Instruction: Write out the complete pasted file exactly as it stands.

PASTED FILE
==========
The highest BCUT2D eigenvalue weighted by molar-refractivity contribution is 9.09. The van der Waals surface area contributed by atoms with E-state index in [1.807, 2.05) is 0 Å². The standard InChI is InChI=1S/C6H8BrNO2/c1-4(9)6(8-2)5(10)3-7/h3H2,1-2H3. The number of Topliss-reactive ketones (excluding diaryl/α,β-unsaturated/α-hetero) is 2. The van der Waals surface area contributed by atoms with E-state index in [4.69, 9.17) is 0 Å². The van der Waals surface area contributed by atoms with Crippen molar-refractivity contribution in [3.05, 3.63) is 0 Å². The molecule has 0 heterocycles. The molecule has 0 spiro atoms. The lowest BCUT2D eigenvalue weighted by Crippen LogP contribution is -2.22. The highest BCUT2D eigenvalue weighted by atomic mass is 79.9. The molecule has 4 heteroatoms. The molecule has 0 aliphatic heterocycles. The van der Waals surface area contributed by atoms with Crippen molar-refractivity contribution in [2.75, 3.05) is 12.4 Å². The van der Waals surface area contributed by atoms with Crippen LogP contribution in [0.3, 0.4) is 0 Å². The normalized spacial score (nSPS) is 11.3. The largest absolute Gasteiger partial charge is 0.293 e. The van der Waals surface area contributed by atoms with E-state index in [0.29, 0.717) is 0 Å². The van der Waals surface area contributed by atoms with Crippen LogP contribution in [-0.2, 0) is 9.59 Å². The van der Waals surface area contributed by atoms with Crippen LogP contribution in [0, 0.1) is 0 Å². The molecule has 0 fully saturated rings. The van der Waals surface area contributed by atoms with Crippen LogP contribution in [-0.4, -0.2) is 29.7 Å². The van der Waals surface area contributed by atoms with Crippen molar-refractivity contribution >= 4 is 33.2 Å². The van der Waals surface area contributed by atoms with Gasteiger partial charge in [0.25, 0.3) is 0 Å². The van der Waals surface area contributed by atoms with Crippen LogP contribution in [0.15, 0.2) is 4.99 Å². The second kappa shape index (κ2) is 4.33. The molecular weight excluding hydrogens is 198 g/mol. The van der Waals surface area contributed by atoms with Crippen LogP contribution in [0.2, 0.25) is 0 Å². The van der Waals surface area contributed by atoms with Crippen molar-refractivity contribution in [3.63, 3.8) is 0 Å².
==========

The highest BCUT2D eigenvalue weighted by molar-refractivity contribution is 9.09. The van der Waals surface area contributed by atoms with E-state index in [1.807, 2.05) is 0 Å². The standard InChI is InChI=1S/C6H8BrNO2/c1-4(9)6(8-2)5(10)3-7/h3H2,1-2H3. The number of Topliss-reactive ketones (excluding diaryl/α,β-unsaturated/α-hetero) is 2. The van der Waals surface area contributed by atoms with E-state index in [4.69, 9.17) is 0 Å². The van der Waals surface area contributed by atoms with Crippen molar-refractivity contribution in [3.05, 3.63) is 0 Å². The molecule has 0 heterocycles. The molecule has 0 spiro atoms. The lowest BCUT2D eigenvalue weighted by Crippen LogP contribution is -2.22. The highest BCUT2D eigenvalue weighted by atomic mass is 79.9. The molecule has 4 heteroatoms. The molecule has 0 aliphatic heterocycles. The van der Waals surface area contributed by atoms with Crippen molar-refractivity contribution in [2.75, 3.05) is 12.4 Å². The van der Waals surface area contributed by atoms with Crippen LogP contribution in [0.3, 0.4) is 0 Å². The normalized spacial score (nSPS) is 11.3. The largest absolute Gasteiger partial charge is 0.293 e. The van der Waals surface area contributed by atoms with E-state index in [0.29, 0.717) is 0 Å². The van der Waals surface area contributed by atoms with Crippen LogP contribution in [-0.2, 0) is 9.59 Å². The van der Waals surface area contributed by atoms with Crippen LogP contribution in [0, 0.1) is 0 Å². The molecule has 0 fully saturated rings. The van der Waals surface area contributed by atoms with Crippen LogP contribution in [-0.4, -0.2) is 29.7 Å². The van der Waals surface area contributed by atoms with Crippen molar-refractivity contribution >= 4 is 33.2 Å². The van der Waals surface area contributed by atoms with Gasteiger partial charge in [0.25, 0.3) is 0 Å². The van der Waals surface area contributed by atoms with Crippen LogP contribution in [0.15, 0.2) is 4.99 Å². The second kappa shape index (κ2) is 4.33. The molecular weight excluding hydrogens is 198 g/mol. The van der Waals surface area contributed by atoms with Crippen LogP contribution in [0.2, 0.25) is 0 Å². The van der Waals surface area contributed by atoms with Crippen molar-refractivity contribution in [3.63, 3.8) is 0 Å².